From the early days of the printing press, through its evolution to books, newsprint, radio, television and the internet, social scientists and historians alike have tried to analyze and determine the role and importance of the communications media. Edmund Burke coined the expression, “The Fourth Estate” to both define and clarify how important he understood the role of the press.
The Fourth Estate accounted for the new fourth leg of power solidifying the other three legs: Clergy, Nobility and the Secular world. The Press grew in importance once the there were enough organizations researching, reporting and even creating news stories. The Hearst Corporation has been accused of precipitating the Spanish American War by reporting on the sinking of the USS Battleship Maine in Havana, Cuba Harbor in 1898. The paper claimed—without proof—the Spaniards had blown it up.
Those were the days when the press reigned. Then radio came along and there were denizens who promoted conspiracies even unto the present with the likes of Glen Beck and Rush Limbaugh. On its heels came television and the McCarthy Hearings. Then in the 70s came 24-hour television and CNN with never-ending newscasts. How could things get worse?
In the 90s, we saw the rapid rise of the internet and instant news… with no more filters at all. That brings us today with the fetish for “Breaking News” and Fake News and hacks. The fall election of 2016 was the first US election argued, debated and falsified on the internet. The attention-span of Americans dropped to an all-time low as even the president-elect proved his attention span was only 140 characters long.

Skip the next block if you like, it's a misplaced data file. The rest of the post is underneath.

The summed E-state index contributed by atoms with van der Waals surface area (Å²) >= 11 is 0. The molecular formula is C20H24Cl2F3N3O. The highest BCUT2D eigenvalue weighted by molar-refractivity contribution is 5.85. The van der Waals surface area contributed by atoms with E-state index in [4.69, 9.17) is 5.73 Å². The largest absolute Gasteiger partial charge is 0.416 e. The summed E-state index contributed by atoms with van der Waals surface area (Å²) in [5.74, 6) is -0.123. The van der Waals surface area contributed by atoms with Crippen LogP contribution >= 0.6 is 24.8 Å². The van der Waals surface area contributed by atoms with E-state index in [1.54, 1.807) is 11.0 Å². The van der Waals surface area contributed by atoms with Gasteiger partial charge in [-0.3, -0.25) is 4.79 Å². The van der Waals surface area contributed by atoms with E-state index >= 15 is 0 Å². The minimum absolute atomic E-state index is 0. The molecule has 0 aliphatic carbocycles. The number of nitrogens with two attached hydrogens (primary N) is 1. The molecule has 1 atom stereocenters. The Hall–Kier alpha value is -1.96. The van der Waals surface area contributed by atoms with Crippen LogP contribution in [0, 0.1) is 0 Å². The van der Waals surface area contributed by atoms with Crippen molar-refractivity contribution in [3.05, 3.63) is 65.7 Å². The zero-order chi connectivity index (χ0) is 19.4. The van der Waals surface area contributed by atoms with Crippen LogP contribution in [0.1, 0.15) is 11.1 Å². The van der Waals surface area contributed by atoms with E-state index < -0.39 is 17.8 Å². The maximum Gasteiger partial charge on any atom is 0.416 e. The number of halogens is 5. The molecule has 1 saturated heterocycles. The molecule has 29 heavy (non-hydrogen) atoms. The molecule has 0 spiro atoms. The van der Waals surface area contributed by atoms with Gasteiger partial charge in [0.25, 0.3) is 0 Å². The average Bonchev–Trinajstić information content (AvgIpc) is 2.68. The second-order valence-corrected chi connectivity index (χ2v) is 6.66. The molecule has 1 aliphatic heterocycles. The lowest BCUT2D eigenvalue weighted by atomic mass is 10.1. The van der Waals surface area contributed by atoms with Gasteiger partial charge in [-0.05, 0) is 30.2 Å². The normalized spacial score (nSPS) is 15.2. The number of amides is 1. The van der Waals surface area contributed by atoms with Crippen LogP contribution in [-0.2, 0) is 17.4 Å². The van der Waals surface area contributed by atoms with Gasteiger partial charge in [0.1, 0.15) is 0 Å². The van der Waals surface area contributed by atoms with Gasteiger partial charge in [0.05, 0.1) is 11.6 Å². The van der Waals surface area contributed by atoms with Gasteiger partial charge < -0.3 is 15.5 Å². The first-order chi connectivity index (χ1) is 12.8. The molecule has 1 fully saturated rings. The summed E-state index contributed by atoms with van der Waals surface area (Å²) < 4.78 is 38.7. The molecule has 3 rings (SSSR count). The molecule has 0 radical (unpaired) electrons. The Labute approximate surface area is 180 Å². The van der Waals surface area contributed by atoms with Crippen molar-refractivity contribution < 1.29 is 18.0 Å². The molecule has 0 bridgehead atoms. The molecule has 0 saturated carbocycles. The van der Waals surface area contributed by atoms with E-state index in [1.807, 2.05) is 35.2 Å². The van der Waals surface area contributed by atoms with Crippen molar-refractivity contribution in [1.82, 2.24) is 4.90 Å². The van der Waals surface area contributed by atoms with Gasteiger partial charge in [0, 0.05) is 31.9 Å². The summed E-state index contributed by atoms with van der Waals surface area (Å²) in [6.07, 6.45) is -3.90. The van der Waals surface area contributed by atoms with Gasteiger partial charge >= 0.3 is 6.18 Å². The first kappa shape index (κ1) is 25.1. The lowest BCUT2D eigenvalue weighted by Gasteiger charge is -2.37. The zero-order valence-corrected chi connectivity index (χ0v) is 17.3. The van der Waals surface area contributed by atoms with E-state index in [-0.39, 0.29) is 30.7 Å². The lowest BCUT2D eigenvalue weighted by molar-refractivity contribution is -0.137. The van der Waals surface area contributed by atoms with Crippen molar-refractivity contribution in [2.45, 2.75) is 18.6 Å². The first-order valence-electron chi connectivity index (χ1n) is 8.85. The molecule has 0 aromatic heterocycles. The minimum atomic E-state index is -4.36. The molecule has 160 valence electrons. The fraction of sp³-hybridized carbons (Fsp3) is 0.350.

Libraries, authorship and truth no longer matter. Honesty is meaningless and the public does not care. The broader the chasm between the factions, the less effort we find for the common ground. We have come down to Lewis Carroll’s words he put in Humpty Dumpty’s mouth so long ago:
“When I use a word,’ Humpty Dumpty said, in rather a scornful tone, ‘it means just what I choose it to mean — neither more nor less.’
‘The question is,’ said Alice, ‘whether you can make words mean so many different things.’
‘The question is,’ said Humpty Dumpty, ‘which is to be master — that’s all.”
So reality becomes entirely subjective. Lies become subjective and reality is something virtual.

The question becomes: If there is no longer an objective truth, how do we communicate? We might just as well be trying to communicate with alien beings from a galaxy far, far away.

All the so-called estates have lost their meaning. The clerical estate has confined itself to lucrative private mythologies; the governmental estate has been reduced to selective ideologies of exclusivity instead of inclusivity; and the secular world only has power if one has abused enough people to become a billionaire—thus buying out the clergy and the government.
Until recently, the Fourth Estate maintained a degree of objectivity and sought out the facts. Now the media have come down to control by a small handful of giant corporations who praise the billionaires and demonize any and all who dare challenge their version of reality.
In a strange paradox, the fewer tolerated opinions there are, dictated by the billionaires, the more unified corporate “truth” becomes. Unwittingly, we turn into a twin fascist regime as dictatorial as North Korea—a country where dissent does not exist.
That leaves us with the Fourth Estate 2.0 or—as some have called it—the Fifth Estate… the Social Media. That’s us! That is the power we have to communicate among ourselves. What used to happen in conversations in soda shops, on front stoops or around the dinner table, now takes place on tiny keyboards controlled by two thumbs and spell-check… maybe.
Here’s a brief test to measure how far we have come. Stop reading this for a moment and look around you wherever you are. Is communicating with your phone or computer right now more important than communicating with those around you? If change is needed to rebuild our society, does it begin on the computer or by staying in touch with those you love? Maybe it is a matter of balance. We can only change society if we take each other along into tomorrow… with no one left behind.
Roger A Chauvette